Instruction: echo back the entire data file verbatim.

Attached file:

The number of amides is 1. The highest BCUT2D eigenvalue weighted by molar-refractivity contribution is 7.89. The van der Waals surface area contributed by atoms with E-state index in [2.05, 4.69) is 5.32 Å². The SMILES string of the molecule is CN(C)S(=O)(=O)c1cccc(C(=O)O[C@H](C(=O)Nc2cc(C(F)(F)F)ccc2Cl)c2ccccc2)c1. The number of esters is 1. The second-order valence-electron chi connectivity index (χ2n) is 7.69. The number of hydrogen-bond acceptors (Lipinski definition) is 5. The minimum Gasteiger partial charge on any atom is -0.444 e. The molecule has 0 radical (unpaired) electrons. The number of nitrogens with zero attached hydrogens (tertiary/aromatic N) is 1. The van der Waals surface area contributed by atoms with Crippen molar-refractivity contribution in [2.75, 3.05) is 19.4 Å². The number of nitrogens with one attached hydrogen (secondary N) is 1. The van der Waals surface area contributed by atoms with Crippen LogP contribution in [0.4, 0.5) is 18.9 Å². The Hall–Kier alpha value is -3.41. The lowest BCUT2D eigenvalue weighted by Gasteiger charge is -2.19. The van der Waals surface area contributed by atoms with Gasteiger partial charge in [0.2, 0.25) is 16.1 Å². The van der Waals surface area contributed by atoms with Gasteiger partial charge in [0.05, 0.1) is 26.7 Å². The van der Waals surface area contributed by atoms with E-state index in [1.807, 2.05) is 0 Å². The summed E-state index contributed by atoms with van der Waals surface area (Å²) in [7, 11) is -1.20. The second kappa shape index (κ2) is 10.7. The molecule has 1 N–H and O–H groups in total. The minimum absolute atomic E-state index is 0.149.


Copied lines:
The number of amides is 1. The highest BCUT2D eigenvalue weighted by molar-refractivity contribution is 7.89. The van der Waals surface area contributed by atoms with E-state index in [2.05, 4.69) is 5.32 Å². The SMILES string of the molecule is CN(C)S(=O)(=O)c1cccc(C(=O)O[C@H](C(=O)Nc2cc(C(F)(F)F)ccc2Cl)c2ccccc2)c1. The number of esters is 1. The second-order valence-electron chi connectivity index (χ2n) is 7.69. The number of hydrogen-bond acceptors (Lipinski definition) is 5. The minimum Gasteiger partial charge on any atom is -0.444 e. The molecule has 0 radical (unpaired) electrons. The number of nitrogens with zero attached hydrogens (tertiary/aromatic N) is 1. The van der Waals surface area contributed by atoms with Crippen molar-refractivity contribution in [2.75, 3.05) is 19.4 Å². The number of nitrogens with one attached hydrogen (secondary N) is 1. The van der Waals surface area contributed by atoms with Crippen LogP contribution in [0.4, 0.5) is 18.9 Å². The Hall–Kier alpha value is -3.41. The lowest BCUT2D eigenvalue weighted by Gasteiger charge is -2.19. The van der Waals surface area contributed by atoms with Gasteiger partial charge in [0.2, 0.25) is 16.1 Å². The van der Waals surface area contributed by atoms with Gasteiger partial charge in [0.05, 0.1) is 26.7 Å². The van der Waals surface area contributed by atoms with E-state index in [1.807, 2.05) is 0 Å². The summed E-state index contributed by atoms with van der Waals surface area (Å²) in [7, 11) is -1.20. The second kappa shape index (κ2) is 10.7. The molecule has 1 N–H and O–H groups in total. The minimum absolute atomic E-state index is 0.149.